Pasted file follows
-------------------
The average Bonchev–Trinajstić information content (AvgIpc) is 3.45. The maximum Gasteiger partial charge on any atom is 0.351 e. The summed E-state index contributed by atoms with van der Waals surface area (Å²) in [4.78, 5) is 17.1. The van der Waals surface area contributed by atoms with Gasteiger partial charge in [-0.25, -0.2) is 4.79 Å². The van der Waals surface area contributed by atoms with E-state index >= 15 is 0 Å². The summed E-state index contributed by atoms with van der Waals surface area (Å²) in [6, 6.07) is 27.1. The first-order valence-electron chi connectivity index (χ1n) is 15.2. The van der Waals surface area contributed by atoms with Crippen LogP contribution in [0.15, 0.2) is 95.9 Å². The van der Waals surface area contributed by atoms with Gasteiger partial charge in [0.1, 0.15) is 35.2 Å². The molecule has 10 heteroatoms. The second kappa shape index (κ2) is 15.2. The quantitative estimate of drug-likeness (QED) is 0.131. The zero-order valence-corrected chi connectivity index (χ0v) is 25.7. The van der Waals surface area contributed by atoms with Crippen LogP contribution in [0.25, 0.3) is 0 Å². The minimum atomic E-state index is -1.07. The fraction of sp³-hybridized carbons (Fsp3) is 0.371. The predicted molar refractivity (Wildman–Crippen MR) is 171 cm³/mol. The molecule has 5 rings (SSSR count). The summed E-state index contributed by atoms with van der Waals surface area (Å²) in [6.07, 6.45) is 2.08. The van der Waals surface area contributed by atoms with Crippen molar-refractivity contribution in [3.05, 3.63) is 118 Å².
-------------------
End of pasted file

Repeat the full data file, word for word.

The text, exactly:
The average Bonchev–Trinajstić information content (AvgIpc) is 3.45. The maximum Gasteiger partial charge on any atom is 0.351 e. The summed E-state index contributed by atoms with van der Waals surface area (Å²) in [4.78, 5) is 17.1. The van der Waals surface area contributed by atoms with Gasteiger partial charge in [-0.25, -0.2) is 4.79 Å². The van der Waals surface area contributed by atoms with E-state index >= 15 is 0 Å². The summed E-state index contributed by atoms with van der Waals surface area (Å²) in [6, 6.07) is 27.1. The first-order valence-electron chi connectivity index (χ1n) is 15.2. The van der Waals surface area contributed by atoms with Crippen LogP contribution in [0.15, 0.2) is 95.9 Å². The van der Waals surface area contributed by atoms with Gasteiger partial charge in [0.1, 0.15) is 35.2 Å². The molecule has 10 heteroatoms. The second kappa shape index (κ2) is 15.2. The quantitative estimate of drug-likeness (QED) is 0.131. The zero-order valence-corrected chi connectivity index (χ0v) is 25.7. The van der Waals surface area contributed by atoms with Crippen LogP contribution in [0.25, 0.3) is 0 Å². The minimum atomic E-state index is -1.07. The fraction of sp³-hybridized carbons (Fsp3) is 0.371. The predicted molar refractivity (Wildman–Crippen MR) is 171 cm³/mol. The molecule has 5 rings (SSSR count). The summed E-state index contributed by atoms with van der Waals surface area (Å²) in [6.07, 6.45) is 2.08. The van der Waals surface area contributed by atoms with Crippen molar-refractivity contribution in [3.05, 3.63) is 118 Å².